Climate crusader Schwarzenegger profits from deforestation
June 11, 2014 | 2508 views
In advance of the 2014 UN Climate Summit to be held in September, we asked some of the world’s leading social entrepreneurs and innovators to share with us their perspectives, insights and solutions on how best to tackle, in a catalytic way, the many challenges associated with climate change. Participating organizations in this discussion include Forest Trends, Friends of the Earth Middle East, Independent Diplomat, Global Witness, Healthcare Without Harm, Root Capital and Skoll Global Threats Fund. Stay tuned for updates!
Huge tracts of forest have gone up in smoke in California, Arizona and Alaska in recent weeks, lending strength to claims that wildfire season is no longer seasonal in parts of the US, but happens all year round. The increased frequency and ferocity of wildfires is one of the topics of James Cameron’s Years of Living Dangerously, a Showtime documentary series that concluded this week and dramatically illustrates the causes and effects of global warming.
Global Witness’ own investigations into the drivers of climate change meanwhile revealed a twist in the documentary’s behind-the-scenes plot – one of the show’s biggest stars is bankrolling the very destruction he campaigns against.
“People are used to seeing me play the hero, standing up to the toughest bad guys…Today I’m taking on a real life bad guy, one that threatens all of humanity – climate change.” The unmistakable voice of Arnold Schwarzenegger narrates as we see him donning a yellow fire-proof coat and addressing a crowd of firefighters in a forest clearing.
Schwarzenegger is both executive producer of Years of Living Dangerously and one of its hosts. He is shown embedded with firefighters in Idaho, tackling wildfires which are now gobbling thousands of acres of woodland year round.
In a parallel crusade, the series sends Harrison Ford to Indonesia to visit endangered orangutan reserves and make a personal appeal to the country’s president to halt deforestation. Ford flies over the smouldering remnants of some of Indonesia’s supposedly protected tropical forests, cleared for palm oil cultivation.
This creates what’s known as black carbon, Ford learns, fine particulate matter that contributes to global warming. Scientists he consulted say that since 1990 Indonesia has lost a quarter of its forests. And globally an area of forest the size of Germany is being cleared each year.
As the documentary demonstrates, forest loss is both a trigger and impact of climate change. Fewer trees mean more heat-trapping greenhouse gases, which increase temperatures to the point that in arid climates forests can self-combust. Globally, deforestation contributes about the same amount of CO2 as exhaust fumes from transport.
The logical response would be to stop trees from being cut down in the first place, but efforts to do that have consistently failed. This is because of both the unfounded belief amongst policy makers that logging brings development, despite evidence to the contrary, and the vast profits to be made from products like palm oil, soy and beef that are cultivated on deforested land. Among the most obvious profiteers are the businesses and officials that strike the deals. But sometimes – wired through the capillaries of international markets – profits from forest destruction turn up in the most unexpected of places. Including Arnold Schwarzenegger’s bank account.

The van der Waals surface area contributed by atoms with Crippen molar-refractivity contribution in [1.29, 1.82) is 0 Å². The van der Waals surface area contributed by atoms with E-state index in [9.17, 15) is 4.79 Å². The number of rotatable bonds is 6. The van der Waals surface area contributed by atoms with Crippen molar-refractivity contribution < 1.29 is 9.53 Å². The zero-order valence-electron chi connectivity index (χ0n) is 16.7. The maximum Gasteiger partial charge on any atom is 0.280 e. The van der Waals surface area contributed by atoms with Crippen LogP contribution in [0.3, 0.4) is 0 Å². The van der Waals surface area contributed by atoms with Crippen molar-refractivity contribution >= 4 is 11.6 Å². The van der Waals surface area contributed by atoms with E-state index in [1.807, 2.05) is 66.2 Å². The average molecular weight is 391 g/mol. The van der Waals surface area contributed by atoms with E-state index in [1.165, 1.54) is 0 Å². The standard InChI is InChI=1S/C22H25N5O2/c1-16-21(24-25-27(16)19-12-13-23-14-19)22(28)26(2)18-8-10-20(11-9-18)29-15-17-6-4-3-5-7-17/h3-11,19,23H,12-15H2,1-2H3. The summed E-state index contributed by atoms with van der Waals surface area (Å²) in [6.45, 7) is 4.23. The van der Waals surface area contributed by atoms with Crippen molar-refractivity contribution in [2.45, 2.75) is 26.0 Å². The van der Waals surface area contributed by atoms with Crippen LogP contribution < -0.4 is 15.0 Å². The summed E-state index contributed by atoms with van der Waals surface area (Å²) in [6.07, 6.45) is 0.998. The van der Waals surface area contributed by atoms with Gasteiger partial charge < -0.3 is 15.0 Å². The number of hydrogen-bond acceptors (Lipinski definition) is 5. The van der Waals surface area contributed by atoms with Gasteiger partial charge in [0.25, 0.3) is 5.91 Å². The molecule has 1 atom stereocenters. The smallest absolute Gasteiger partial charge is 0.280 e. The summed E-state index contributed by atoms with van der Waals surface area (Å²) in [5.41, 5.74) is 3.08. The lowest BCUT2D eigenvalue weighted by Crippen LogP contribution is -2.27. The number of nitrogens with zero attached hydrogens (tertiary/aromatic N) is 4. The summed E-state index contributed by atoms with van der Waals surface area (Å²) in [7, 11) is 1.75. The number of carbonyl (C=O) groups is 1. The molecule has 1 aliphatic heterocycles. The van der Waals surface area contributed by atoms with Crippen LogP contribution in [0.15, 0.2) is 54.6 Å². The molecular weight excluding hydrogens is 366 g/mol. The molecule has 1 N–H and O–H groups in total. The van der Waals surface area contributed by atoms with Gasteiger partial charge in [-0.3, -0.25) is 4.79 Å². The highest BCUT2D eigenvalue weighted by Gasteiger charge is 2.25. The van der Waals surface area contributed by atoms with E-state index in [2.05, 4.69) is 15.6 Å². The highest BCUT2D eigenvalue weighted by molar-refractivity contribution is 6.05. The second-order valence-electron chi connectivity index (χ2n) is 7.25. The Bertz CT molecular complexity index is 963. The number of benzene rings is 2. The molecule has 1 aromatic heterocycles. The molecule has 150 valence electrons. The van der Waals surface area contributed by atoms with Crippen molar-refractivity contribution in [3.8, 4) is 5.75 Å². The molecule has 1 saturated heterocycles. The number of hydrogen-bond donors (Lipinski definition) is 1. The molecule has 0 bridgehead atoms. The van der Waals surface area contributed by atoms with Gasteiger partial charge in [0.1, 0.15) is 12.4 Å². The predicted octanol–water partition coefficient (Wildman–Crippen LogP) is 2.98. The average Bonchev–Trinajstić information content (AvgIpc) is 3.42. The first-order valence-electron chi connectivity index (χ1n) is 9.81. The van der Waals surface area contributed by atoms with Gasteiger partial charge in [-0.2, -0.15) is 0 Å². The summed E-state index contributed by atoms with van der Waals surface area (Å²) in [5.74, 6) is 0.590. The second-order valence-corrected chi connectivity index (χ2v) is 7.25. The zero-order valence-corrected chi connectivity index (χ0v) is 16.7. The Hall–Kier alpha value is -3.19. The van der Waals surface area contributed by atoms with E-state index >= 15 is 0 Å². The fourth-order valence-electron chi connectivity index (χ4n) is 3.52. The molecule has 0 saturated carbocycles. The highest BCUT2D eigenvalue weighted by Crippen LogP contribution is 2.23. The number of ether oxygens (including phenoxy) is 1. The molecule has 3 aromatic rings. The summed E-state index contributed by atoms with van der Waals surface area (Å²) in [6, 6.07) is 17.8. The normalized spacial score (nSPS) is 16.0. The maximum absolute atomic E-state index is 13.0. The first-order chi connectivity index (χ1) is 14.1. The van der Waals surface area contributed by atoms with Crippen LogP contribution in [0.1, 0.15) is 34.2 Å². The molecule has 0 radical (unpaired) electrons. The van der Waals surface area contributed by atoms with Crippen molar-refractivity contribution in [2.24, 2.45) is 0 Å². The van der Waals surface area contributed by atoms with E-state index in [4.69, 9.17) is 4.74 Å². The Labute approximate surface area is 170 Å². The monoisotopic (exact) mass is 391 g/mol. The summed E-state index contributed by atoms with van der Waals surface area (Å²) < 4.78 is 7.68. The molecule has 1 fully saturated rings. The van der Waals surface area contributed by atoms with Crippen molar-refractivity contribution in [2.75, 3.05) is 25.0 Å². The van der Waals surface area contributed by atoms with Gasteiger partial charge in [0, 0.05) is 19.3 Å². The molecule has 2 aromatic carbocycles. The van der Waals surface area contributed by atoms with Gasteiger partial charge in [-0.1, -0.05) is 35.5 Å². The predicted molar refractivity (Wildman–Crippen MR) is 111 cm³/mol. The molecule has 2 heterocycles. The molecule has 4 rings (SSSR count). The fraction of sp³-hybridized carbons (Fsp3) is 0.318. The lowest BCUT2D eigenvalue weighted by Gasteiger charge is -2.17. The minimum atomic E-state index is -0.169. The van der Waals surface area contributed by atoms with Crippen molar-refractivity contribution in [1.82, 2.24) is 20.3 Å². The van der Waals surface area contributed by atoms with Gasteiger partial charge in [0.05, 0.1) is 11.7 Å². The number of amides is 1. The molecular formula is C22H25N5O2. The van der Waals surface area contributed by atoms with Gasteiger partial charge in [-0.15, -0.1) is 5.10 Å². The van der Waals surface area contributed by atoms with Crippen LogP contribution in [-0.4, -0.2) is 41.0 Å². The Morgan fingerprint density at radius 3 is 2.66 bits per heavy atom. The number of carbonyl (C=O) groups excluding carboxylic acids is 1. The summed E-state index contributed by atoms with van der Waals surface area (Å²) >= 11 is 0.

As Years of Living Dangerously’s illustrious investigators were being deployed across the globe, Global Witness was on a mission of its own, to find out who – knowingly or otherwise – is financially linked to companies that are bulldozing through our forests. We are researching financial flows to reveal which well-known banks and institutional investors have collectively financed 50 of the world’s major tropical forestry companies.
One of the most prolific is Dimensional Fund Advisors (DFA), a major US investment firm that holds more than three-quarters of a billion dollars’ worth of shares in logging and palm oil companies, including one previously linked to illegal logging and arms trafficking during a brutal civil war in Liberia; and palm oil companies in Indonesia that Harrison Ford cites in Years of Living Dangerously as particularly destructive.
Schwarzenegger is part-owner of DFA, which manages US$338 billion for clients worldwide.
Arnold Schwarzenegger does aspire to be a real-life climate hero. As governor of California he spearheaded a raft of progressive environmental policies, and co-founded the Governors’ Climate and Forests Task Force, a subnational collaboration between 22 states across five continents. But DFA, Schwarzenegger and his people have consistently evaded this issue, refusing to consider this to be a hypocrisy worthy of divestment. In Years of Living Dangerously there is a strong recurring theme about facing truths through up-front conversation. It’s a shame then that one of its executive producers cannot do the same.
Deforestation is hard-wired into the international financial system. As the holders of bank accounts, bonds or pensions we need greater assurances that the institutions we invest in aren’t funding the destruction of the world’s last standing forests. Until those demands are met, even campaigns by the biggest stars in Hollywood will make little difference. Their money and potentially ours will keep flowing into forest loss, and ultimately forest fires.